Biochem terror defense research as welfare

Posted in Bioterrorism, War On Terror at 2:36 pm by George Smith

One of the best examples of terror defense research as the equivalent of welfare for scientists is the ricin vaccine.

To be sure, the slow development of a vaccine for ricin is built upon the foundation of good science. However, once you get past the rigor involved, its practical value dissolves into the equivalent of science welfare.

The history of ricin and intended use in poisoning has been well-described many times by this author, here and elsewhere.

It’s a “weapon” of choice for kooks and incompetents. White neo-Nazis in the US, England and Canada are regularly banged up and sent over for a long time for the crime of turning castor seeds into a mush.

The recipe for turning castor seeds into mush containing a bit of ricin is widespread. And occasionally it is even found in the hands of Islamic terrorists, as in one very famous case here.

But there is no way to make ricin into an effective weapon of mass destruction. Despite its toxicity, it’s not quite poisonous enough and not found in quite high enough quantity in the castor seed. And turning castor seeds into powder is not an effective way of purifying it.

And there is no public record anywhere of ricin being made into a WMD, ever — despite the existence of a questionable patent on using ricin as a toxic weapon, one developed by the US government too long ago to be interesting anymore.

As with so many things imagined to be of easy use to terrorists, it is actually easier and more reliable to shoot people, or blow them up, or even strangle them — than to poison with ricin.

Before 9/11 there was no interest in a vaccine for ricin. Man has worked with castor seeds as a renewable agricultural resource for centuries and been no worse the wear for it.

After 9/11 that changed.

And a small number of people have been working on a ricin vaccine ever since. Despite the fact that the only people who might every actually need a ricin vaccine are those who do research with ricin and the occasional nuisance who sickens himself with castor powder.

So, as fruit of the war on terror, one reads — today — of a research paper on a vaccine for ricin:

“Since it is likely that a ricin vaccine would be used in an emergency setting or by the military, the ease of [intradermal] vaccination with jet injectors or similar devices with lower doses of vaccine is rather important,” stated Robert N. Brey, PhD, Chief Scientific Officer of Soligenix. “It should also be noted that ID vaccination was highly effective at protecting the lungs of the mice from ricin aerosols, a likely route of delivery in the setting of bioterrorism.”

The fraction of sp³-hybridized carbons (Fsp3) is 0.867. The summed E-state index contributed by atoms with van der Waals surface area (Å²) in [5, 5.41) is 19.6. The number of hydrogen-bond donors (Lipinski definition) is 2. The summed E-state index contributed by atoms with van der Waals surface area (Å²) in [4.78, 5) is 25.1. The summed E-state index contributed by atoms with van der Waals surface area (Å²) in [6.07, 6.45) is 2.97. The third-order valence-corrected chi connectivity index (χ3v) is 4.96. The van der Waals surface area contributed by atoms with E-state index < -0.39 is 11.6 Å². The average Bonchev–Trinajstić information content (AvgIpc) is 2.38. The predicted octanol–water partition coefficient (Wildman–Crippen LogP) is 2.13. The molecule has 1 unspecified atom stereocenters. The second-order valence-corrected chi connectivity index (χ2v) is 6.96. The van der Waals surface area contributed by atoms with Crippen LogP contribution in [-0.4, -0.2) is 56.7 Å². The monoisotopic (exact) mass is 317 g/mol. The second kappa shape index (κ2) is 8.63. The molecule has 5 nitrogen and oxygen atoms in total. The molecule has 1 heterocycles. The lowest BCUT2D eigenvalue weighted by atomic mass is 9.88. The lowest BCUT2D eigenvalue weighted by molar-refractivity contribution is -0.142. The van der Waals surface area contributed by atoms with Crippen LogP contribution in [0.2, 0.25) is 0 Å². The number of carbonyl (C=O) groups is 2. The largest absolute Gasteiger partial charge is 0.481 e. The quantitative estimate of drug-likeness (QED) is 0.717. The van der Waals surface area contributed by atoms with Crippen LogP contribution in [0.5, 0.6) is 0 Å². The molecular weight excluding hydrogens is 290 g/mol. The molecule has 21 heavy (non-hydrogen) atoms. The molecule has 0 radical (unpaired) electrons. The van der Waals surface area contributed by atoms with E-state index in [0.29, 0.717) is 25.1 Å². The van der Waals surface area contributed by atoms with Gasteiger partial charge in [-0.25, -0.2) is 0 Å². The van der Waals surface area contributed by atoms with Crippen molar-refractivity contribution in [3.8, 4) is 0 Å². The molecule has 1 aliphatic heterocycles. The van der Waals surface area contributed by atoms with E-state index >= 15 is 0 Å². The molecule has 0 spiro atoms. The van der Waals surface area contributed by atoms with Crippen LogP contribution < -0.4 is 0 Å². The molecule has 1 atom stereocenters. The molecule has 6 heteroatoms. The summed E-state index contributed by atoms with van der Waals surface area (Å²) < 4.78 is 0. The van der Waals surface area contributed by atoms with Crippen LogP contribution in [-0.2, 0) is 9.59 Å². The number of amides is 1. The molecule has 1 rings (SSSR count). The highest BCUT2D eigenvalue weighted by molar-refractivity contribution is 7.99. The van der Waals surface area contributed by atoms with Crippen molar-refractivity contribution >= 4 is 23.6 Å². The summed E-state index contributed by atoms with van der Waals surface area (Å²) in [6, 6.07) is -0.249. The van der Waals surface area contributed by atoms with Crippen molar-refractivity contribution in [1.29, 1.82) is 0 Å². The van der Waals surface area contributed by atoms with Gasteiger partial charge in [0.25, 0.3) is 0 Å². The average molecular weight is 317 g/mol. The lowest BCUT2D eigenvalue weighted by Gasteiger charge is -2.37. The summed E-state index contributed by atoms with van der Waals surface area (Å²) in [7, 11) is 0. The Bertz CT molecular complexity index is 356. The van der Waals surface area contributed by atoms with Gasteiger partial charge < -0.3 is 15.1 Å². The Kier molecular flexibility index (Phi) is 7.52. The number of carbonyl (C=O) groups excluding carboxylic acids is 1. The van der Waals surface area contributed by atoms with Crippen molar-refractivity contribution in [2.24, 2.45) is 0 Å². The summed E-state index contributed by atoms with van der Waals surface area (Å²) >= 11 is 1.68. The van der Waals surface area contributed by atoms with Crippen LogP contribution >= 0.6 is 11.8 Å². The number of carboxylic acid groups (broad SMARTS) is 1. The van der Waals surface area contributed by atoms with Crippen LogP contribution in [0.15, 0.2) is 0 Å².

It is not a likely setting. The people making the ricin vaccine know it. The only things killed with ricin aerosols are in the labs working toward a finished ricin vaccine.

However, Soligenix is another small biotech company with virtually no product line, one attached to the teat of funding for bioterror defense. It used to be called DOR Biopharma, changing its name a year or so ago, perhaps in a clumsy attempt to snooker potential investors. Like many of the companies mentioned on this blog it is a member of the Alliance for Biosecurity.

Concludes the article on the ricin vaccine:

“There have been many attempts to develop a prophylactic ricin vaccine, using different preparations of the ricin holotoxin with and without various adjuvants,” stated Dr. Ellen Vitetta, Director of the Cancer Immunobiology Center at UT Southwestern and senior author of the study. “But none of these have been as extensively studied as RiVax™ and none have looked at the ID vaccination route.”

Whoopie! A vaccine of benefit only to the company making it. It’s science welfare, kids!

Another small form of science welfare, one also supported since 9/11, is the attempt to make castor plants ricin free through molecular genetics. Like this charity case waste of time at Mississippi State.

The rest of the world — particularly the big producers of castor products, India and China, couldn’t care less about ricin-free castor beans.

It’s just not an issue. The world doesn’t need a ricin-free castor plant. The castor plant is not a menace.

And it wasn’t even an issue in US castor production, although a couple scientist involved in this work now will try to insinuate it was, when castor seed cultivation was stopped in this country because it simply wasn’t profitable enough.

Previously, excerpted from here:

Over the course of a decade, from 1959 until 1970, Plainview was considered the hub of domestic castor bean production with the local office of Baker Castor Oil ultimately contracting for 70,000 acres of production annually.

However, the crop’s success ultimately worked against it with practically no significant domestic production recorded after 1972. Since that time, the United States has been forced to turn to producers in India and Brazil to supply the majority of its needs.

Plainview Mayor John C. Anderson has a unique perspective on the local castor industry, having served as general manager of Baker Castor Oil’s local operations from August 1959 until December 1970.

“During most of that time Baker was the dominant player in the United States with about 75 percent of the castor oil production,” Anderson recalled last week, “and the Plainview facilities accounted for virtually all of that.”

The oil derived from castor beans is used in a vast array of products, ranging from paints, varnishes and lacquers to lipstick, hair tonic and shampoo. Since it does not become stiff with cold nor unduly thin with heat, castor oil is an important component in plastics, soaps, waxes, hydraulic fluids and ink. It also is used to make special lubricants for jet engines and racing cars, and during World War I, World War II and the Korean War it was stockpiled by the federal government as a strategic material.

Comments are closed.